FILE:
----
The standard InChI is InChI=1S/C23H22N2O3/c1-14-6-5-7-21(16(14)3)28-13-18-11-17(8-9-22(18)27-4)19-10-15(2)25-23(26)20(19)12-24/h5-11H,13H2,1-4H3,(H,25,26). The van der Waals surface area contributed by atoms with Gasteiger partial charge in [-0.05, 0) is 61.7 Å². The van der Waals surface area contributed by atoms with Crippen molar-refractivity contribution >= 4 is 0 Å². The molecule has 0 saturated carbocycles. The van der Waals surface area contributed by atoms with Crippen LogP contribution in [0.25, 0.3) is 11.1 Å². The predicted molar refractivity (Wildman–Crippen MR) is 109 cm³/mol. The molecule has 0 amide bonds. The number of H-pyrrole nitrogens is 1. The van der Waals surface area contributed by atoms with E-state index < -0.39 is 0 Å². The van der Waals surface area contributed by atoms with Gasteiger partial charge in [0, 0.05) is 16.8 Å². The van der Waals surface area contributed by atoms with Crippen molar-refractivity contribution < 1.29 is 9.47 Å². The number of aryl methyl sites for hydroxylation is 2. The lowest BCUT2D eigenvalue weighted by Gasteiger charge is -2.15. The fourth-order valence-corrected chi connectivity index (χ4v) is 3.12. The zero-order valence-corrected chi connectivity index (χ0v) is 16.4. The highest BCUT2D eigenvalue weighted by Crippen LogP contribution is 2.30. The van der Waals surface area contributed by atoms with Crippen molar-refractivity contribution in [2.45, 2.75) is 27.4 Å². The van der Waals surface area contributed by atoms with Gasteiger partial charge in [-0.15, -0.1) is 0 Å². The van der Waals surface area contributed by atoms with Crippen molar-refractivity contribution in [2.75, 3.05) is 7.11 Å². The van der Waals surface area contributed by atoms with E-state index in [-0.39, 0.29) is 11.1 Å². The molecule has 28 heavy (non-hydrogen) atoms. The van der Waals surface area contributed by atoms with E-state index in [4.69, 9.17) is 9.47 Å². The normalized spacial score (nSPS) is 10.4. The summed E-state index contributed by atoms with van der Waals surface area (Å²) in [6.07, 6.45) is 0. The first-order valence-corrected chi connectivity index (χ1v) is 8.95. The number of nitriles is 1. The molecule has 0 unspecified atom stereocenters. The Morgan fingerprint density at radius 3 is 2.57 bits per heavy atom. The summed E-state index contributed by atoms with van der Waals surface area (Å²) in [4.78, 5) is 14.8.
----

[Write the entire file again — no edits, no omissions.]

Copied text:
The standard InChI is InChI=1S/C23H22N2O3/c1-14-6-5-7-21(16(14)3)28-13-18-11-17(8-9-22(18)27-4)19-10-15(2)25-23(26)20(19)12-24/h5-11H,13H2,1-4H3,(H,25,26). The van der Waals surface area contributed by atoms with Gasteiger partial charge in [-0.05, 0) is 61.7 Å². The van der Waals surface area contributed by atoms with Crippen molar-refractivity contribution >= 4 is 0 Å². The molecule has 0 saturated carbocycles. The van der Waals surface area contributed by atoms with Crippen LogP contribution in [0.25, 0.3) is 11.1 Å². The predicted molar refractivity (Wildman–Crippen MR) is 109 cm³/mol. The molecule has 0 amide bonds. The number of H-pyrrole nitrogens is 1. The van der Waals surface area contributed by atoms with E-state index < -0.39 is 0 Å². The van der Waals surface area contributed by atoms with Gasteiger partial charge in [0, 0.05) is 16.8 Å². The van der Waals surface area contributed by atoms with Crippen molar-refractivity contribution < 1.29 is 9.47 Å². The number of aryl methyl sites for hydroxylation is 2. The lowest BCUT2D eigenvalue weighted by Gasteiger charge is -2.15. The fourth-order valence-corrected chi connectivity index (χ4v) is 3.12. The zero-order valence-corrected chi connectivity index (χ0v) is 16.4. The highest BCUT2D eigenvalue weighted by Crippen LogP contribution is 2.30. The van der Waals surface area contributed by atoms with Crippen molar-refractivity contribution in [2.45, 2.75) is 27.4 Å². The van der Waals surface area contributed by atoms with Gasteiger partial charge in [-0.15, -0.1) is 0 Å². The van der Waals surface area contributed by atoms with Crippen molar-refractivity contribution in [2.75, 3.05) is 7.11 Å². The van der Waals surface area contributed by atoms with E-state index in [-0.39, 0.29) is 11.1 Å². The molecule has 28 heavy (non-hydrogen) atoms. The van der Waals surface area contributed by atoms with E-state index in [4.69, 9.17) is 9.47 Å². The normalized spacial score (nSPS) is 10.4. The summed E-state index contributed by atoms with van der Waals surface area (Å²) in [6.07, 6.45) is 0. The first-order valence-corrected chi connectivity index (χ1v) is 8.95. The number of nitriles is 1. The molecule has 0 unspecified atom stereocenters. The Morgan fingerprint density at radius 3 is 2.57 bits per heavy atom. The summed E-state index contributed by atoms with van der Waals surface area (Å²) in [4.78, 5) is 14.8.